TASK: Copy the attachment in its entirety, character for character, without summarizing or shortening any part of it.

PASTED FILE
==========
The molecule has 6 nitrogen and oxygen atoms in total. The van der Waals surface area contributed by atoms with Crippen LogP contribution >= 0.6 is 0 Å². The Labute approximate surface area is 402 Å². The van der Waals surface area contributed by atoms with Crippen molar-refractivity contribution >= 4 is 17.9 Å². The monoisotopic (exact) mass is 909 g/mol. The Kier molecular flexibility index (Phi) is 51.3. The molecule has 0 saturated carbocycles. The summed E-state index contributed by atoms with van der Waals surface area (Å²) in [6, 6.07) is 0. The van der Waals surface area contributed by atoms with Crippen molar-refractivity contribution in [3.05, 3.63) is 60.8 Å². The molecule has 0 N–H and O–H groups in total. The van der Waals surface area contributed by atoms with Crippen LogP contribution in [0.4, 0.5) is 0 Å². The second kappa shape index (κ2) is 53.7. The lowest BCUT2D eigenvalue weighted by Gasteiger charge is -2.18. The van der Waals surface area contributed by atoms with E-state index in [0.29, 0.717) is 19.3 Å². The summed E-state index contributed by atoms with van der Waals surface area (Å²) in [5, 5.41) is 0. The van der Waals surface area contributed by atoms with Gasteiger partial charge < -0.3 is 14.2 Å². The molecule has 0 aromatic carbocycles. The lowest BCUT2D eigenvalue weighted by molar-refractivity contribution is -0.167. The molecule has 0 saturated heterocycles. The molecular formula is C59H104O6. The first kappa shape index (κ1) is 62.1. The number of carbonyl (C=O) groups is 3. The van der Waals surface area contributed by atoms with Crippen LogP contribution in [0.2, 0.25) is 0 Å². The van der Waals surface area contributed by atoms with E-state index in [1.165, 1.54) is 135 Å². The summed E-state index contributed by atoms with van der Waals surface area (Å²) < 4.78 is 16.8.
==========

The molecule has 6 nitrogen and oxygen atoms in total. The van der Waals surface area contributed by atoms with Crippen LogP contribution >= 0.6 is 0 Å². The Labute approximate surface area is 402 Å². The van der Waals surface area contributed by atoms with Crippen molar-refractivity contribution >= 4 is 17.9 Å². The monoisotopic (exact) mass is 909 g/mol. The Kier molecular flexibility index (Phi) is 51.3. The molecule has 0 saturated carbocycles. The summed E-state index contributed by atoms with van der Waals surface area (Å²) in [6, 6.07) is 0. The van der Waals surface area contributed by atoms with Crippen molar-refractivity contribution in [3.05, 3.63) is 60.8 Å². The molecule has 0 N–H and O–H groups in total. The van der Waals surface area contributed by atoms with Crippen LogP contribution in [0.4, 0.5) is 0 Å². The second kappa shape index (κ2) is 53.7. The lowest BCUT2D eigenvalue weighted by Gasteiger charge is -2.18. The van der Waals surface area contributed by atoms with E-state index in [0.29, 0.717) is 19.3 Å². The summed E-state index contributed by atoms with van der Waals surface area (Å²) in [5, 5.41) is 0. The van der Waals surface area contributed by atoms with Gasteiger partial charge < -0.3 is 14.2 Å². The molecule has 0 aromatic carbocycles. The lowest BCUT2D eigenvalue weighted by molar-refractivity contribution is -0.167. The molecule has 0 saturated heterocycles. The molecular formula is C59H104O6. The first kappa shape index (κ1) is 62.1. The number of carbonyl (C=O) groups is 3. The van der Waals surface area contributed by atoms with Crippen LogP contribution in [0.2, 0.25) is 0 Å². The van der Waals surface area contributed by atoms with E-state index in [1.165, 1.54) is 135 Å². The summed E-state index contributed by atoms with van der Waals surface area (Å²) < 4.78 is 16.8.